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Tools for Mentoring #1

“Questions you should be asking”

One question I get a lot from the mentors I work with is, "What sort of questions should I be asking my mentee that will help us get started?" This is a common question and it’s an important one, where do you start? Here's some necessary information you might want to start with that I think will lay a foundation for continued progress as you attempt to help individuals leaving prison adjust to the legit world. Hope it helps!

Let’s call these Foundational Pieces (FP), and we'll number them. No order of importance, just important stuff that should be covered.

FP #1: “What’s going to be different this time?”

Here's an example of an open ended question that should lead to a variety of other questions, or at the very least, give you a clue as to how much thought your mentee has put into this next phase of life. If you get crickets, then you don't have a lot to work with in terms of self-motivation and direction. Most of the time, you'll get generic answers like "I don't plan to go back" or "I'm going to stay away from certain people." These answers are way too basic but will serve as an entry point for you if you learn to build on them. Let’s look at response #1.

I don’t plan to go back: This is the most common response I get when I ask this question in prison or at the halfway house. It indicates a desire but is only a fantasy. A wish without a plan means nothing. Your approach should be to communicate your understanding that this is a desire, but that you want to help make it a reality. The word plan is not a word most individuals embrace but it can be your entry point. Suggest the possibility of putting together a solid plan for making this a reality. Now we’re creating hope and hope will fuel this thing. Now let’s look at response #2

I’m going to stay away from certain people: This response at least identifies some action that is intended to yield some results. Here's where I try to introduce the idea that anything you leave or run from, must include something you're going or running towards or it will fail. Without identifying something positive to run to, you will eventually get bored with the empty space. Familiarity will win out, and soon you'll be touching base with that old crowd. Start identifying people, places, and things that are new and build a strategy to connect with them. One thing at a time, slowly, but very intentional.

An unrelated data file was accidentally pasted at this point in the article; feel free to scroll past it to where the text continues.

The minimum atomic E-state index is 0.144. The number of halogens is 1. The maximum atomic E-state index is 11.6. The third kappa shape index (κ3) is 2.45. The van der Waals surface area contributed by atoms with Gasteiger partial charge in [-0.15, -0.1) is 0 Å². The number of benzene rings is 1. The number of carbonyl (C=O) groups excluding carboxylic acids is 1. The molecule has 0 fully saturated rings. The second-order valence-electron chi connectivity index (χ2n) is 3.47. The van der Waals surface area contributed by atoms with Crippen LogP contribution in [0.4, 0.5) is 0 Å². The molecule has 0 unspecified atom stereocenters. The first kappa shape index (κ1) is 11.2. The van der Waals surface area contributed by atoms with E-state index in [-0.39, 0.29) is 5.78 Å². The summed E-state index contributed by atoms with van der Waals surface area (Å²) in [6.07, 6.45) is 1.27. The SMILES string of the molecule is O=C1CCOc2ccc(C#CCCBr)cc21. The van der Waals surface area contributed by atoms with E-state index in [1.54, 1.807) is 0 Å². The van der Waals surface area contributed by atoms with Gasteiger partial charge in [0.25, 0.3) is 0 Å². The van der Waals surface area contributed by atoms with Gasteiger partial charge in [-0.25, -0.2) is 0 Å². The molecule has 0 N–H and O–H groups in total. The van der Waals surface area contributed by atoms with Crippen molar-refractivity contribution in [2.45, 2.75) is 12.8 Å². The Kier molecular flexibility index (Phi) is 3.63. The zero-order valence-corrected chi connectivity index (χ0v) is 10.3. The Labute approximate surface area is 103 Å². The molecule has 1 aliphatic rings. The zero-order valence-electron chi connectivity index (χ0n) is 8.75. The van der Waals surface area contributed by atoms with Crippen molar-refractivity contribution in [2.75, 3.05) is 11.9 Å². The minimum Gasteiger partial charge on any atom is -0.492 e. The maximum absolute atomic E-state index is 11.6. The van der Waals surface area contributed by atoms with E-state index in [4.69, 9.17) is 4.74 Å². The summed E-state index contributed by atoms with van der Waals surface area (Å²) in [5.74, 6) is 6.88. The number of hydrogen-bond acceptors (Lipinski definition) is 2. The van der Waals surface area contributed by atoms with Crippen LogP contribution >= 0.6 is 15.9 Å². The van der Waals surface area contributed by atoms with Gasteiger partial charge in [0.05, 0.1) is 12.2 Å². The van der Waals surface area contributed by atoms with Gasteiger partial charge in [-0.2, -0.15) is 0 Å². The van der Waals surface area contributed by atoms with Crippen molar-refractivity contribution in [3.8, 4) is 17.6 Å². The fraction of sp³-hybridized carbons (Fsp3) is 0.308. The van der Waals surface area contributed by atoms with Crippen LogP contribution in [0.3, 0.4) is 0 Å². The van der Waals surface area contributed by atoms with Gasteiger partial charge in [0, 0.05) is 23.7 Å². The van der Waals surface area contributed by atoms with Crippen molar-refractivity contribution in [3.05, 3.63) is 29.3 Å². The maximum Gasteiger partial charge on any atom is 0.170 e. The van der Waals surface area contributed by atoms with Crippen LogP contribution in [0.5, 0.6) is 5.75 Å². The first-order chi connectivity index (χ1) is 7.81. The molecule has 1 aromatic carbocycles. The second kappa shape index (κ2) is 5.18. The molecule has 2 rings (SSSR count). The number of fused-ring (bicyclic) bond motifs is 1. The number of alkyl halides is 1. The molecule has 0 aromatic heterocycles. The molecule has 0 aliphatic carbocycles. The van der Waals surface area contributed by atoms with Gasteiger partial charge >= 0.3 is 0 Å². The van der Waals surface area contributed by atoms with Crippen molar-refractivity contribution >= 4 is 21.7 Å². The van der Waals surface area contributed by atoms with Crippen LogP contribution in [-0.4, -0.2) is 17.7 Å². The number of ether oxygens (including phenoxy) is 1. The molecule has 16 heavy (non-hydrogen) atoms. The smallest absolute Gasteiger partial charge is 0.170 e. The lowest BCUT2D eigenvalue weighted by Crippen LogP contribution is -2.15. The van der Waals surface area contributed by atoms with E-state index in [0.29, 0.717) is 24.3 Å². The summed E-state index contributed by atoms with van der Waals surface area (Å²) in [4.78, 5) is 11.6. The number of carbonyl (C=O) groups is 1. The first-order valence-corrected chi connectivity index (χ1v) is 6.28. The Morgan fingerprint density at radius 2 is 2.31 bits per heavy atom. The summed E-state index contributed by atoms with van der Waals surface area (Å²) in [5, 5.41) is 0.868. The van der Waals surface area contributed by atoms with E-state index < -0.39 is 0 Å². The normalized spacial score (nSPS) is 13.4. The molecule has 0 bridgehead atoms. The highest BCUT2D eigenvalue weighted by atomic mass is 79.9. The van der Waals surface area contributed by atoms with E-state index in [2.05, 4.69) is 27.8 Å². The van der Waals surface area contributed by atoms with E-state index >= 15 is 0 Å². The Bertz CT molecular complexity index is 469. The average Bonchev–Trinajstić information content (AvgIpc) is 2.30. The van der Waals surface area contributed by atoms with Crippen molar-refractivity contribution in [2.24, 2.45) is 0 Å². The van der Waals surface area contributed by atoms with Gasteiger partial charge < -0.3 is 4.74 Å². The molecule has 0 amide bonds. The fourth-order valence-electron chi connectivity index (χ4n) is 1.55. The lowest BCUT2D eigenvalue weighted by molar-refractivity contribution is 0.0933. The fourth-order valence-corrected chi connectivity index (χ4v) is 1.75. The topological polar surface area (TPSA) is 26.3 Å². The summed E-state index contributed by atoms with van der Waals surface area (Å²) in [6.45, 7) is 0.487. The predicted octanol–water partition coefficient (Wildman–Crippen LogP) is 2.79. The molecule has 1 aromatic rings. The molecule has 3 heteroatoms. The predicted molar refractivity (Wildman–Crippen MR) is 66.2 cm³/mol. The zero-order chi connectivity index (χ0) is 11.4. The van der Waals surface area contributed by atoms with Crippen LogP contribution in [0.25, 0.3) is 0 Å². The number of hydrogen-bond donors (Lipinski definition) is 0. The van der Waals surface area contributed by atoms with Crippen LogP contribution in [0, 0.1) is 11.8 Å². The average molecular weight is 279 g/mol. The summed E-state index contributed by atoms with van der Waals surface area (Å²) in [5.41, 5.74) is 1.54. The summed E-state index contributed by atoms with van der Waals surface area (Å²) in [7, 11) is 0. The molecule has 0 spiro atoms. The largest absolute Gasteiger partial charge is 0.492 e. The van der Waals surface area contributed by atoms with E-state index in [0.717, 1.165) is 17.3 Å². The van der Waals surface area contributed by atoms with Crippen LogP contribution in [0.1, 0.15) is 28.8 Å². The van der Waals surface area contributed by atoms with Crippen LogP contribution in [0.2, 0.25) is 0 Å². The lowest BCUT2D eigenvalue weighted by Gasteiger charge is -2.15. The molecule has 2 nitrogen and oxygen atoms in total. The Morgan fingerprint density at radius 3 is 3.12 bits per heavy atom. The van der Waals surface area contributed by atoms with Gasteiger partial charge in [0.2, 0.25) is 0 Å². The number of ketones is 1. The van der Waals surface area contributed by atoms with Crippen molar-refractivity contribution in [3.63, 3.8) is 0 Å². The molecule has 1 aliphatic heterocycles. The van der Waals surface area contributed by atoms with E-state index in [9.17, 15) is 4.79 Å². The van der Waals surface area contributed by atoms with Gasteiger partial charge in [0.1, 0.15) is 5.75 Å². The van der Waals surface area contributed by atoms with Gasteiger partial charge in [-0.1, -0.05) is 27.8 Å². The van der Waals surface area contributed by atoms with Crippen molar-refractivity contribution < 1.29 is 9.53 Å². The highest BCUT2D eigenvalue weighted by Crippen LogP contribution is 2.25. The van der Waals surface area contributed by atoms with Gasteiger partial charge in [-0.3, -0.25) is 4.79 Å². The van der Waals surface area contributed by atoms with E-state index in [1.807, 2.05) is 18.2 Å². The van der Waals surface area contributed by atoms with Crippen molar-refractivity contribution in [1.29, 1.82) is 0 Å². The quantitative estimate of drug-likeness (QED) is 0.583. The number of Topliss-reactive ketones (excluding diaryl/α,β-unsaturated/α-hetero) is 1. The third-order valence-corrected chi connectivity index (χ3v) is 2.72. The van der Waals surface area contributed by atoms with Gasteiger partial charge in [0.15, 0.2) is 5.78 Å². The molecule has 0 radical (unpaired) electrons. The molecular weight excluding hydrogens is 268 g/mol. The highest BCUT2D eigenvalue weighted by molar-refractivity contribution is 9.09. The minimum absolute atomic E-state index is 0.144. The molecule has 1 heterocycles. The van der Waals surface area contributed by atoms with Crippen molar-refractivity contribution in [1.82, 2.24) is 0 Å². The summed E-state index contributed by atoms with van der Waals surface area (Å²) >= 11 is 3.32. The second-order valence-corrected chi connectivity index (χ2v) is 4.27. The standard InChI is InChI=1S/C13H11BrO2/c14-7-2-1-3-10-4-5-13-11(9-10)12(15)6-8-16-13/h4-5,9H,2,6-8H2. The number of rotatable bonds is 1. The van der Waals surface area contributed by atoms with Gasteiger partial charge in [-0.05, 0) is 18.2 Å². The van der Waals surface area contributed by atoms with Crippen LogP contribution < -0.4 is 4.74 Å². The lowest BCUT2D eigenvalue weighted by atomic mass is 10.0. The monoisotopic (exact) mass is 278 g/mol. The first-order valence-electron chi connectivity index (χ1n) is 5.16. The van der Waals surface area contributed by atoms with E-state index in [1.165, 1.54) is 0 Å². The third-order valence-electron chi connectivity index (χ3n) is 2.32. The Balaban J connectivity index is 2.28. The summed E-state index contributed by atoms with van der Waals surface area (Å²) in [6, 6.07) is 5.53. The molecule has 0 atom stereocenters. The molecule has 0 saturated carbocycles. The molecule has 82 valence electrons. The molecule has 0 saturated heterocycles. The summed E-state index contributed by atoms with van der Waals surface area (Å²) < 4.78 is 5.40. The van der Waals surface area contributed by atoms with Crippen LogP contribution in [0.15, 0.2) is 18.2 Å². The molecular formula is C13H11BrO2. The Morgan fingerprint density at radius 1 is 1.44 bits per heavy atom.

FP#2: Tell me what it looks like just before the wheels come off.

I know this is going to get some push back from the “sensitive” crowd but hey – we are in a serious situation here that can have serious consequences if we don’t get down to some serious Stuff! Your mentee will respect this question, and that's all you need to worry about. Everybody else who's not in the game can have their opinions, but at the end of the day, you’re the one doing the work and time is valuable. You might have the internet, PSR reports, BCA, and all kinds of other resources, but you are asking your mentee to give you a picture of what’s happened in the past so that you can recognize patterns moving forward. I stress that I don't care about the past, but I need the information so I can help with decision making in the future.

FP#3: What’s the plan moving forward for where you’re going to live?

This question will give you several great topics to discuss. Housing is tough for anyone with a felony, but you can still have a plan, or a dream, to have your own place. If the plan is to live with mom for the foreseeable future then once again, you will need to start building some hope, by discussing a pathway to responsible, independent housing. The worst scenario is hearing about how your mentee met someone on the bus, and now they're going live together. This is just more of the same, in terms of life patterns from the past, and it will lead to all kinds of drama and complexities. Many guys I've worked with do not want the responsibility of their own spot, so this is a tough sell. Stick to it! And if it happens – do all you can to encourage your mentee to keep it. This means they need to show up at work – every day. Keep the negative people far away and do not let cousin jimmy move in for a month. Set this as a top priority.

Hopefully, this helps to get you started. Remember to ask open-ended questions and then most importantly – listen.

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